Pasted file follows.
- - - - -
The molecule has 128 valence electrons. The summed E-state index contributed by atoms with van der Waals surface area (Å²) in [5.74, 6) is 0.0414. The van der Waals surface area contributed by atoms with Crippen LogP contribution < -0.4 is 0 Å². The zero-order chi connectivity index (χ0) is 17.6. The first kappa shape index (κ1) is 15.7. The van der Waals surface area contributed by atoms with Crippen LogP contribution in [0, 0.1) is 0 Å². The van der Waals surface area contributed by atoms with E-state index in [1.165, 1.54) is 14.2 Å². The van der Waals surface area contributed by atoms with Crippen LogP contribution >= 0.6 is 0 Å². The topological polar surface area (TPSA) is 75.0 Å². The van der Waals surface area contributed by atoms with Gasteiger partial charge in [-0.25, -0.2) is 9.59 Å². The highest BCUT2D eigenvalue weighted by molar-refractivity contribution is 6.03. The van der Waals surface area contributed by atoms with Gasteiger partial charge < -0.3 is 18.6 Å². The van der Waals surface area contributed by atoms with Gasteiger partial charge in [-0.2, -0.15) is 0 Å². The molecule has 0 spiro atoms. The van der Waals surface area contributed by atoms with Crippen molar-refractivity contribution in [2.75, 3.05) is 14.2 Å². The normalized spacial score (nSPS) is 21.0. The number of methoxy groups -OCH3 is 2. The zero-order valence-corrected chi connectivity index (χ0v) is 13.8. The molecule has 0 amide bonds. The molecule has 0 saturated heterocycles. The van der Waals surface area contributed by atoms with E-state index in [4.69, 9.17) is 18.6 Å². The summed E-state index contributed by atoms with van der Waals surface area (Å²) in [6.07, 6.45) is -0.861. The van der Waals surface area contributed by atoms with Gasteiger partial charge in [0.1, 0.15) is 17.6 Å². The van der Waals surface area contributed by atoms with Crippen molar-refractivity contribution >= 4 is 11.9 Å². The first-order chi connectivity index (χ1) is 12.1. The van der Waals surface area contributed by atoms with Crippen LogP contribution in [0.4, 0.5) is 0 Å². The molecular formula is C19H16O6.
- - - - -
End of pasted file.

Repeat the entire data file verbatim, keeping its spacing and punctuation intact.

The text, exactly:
The molecule has 128 valence electrons. The summed E-state index contributed by atoms with van der Waals surface area (Å²) in [5.74, 6) is 0.0414. The van der Waals surface area contributed by atoms with Crippen LogP contribution < -0.4 is 0 Å². The zero-order chi connectivity index (χ0) is 17.6. The first kappa shape index (κ1) is 15.7. The van der Waals surface area contributed by atoms with Crippen LogP contribution in [0, 0.1) is 0 Å². The van der Waals surface area contributed by atoms with E-state index in [1.165, 1.54) is 14.2 Å². The van der Waals surface area contributed by atoms with Crippen LogP contribution >= 0.6 is 0 Å². The topological polar surface area (TPSA) is 75.0 Å². The van der Waals surface area contributed by atoms with Gasteiger partial charge in [-0.25, -0.2) is 9.59 Å². The highest BCUT2D eigenvalue weighted by molar-refractivity contribution is 6.03. The van der Waals surface area contributed by atoms with Gasteiger partial charge < -0.3 is 18.6 Å². The van der Waals surface area contributed by atoms with Gasteiger partial charge in [-0.2, -0.15) is 0 Å². The molecule has 0 spiro atoms. The van der Waals surface area contributed by atoms with Crippen molar-refractivity contribution in [2.75, 3.05) is 14.2 Å². The normalized spacial score (nSPS) is 21.0. The number of methoxy groups -OCH3 is 2. The zero-order valence-corrected chi connectivity index (χ0v) is 13.8. The molecule has 0 amide bonds. The molecule has 0 saturated heterocycles. The van der Waals surface area contributed by atoms with E-state index in [4.69, 9.17) is 18.6 Å². The summed E-state index contributed by atoms with van der Waals surface area (Å²) in [6.07, 6.45) is -0.861. The van der Waals surface area contributed by atoms with Gasteiger partial charge in [0.1, 0.15) is 17.6 Å². The van der Waals surface area contributed by atoms with Crippen molar-refractivity contribution >= 4 is 11.9 Å². The first-order chi connectivity index (χ1) is 12.1. The van der Waals surface area contributed by atoms with Crippen LogP contribution in [0.4, 0.5) is 0 Å². The molecular formula is C19H16O6.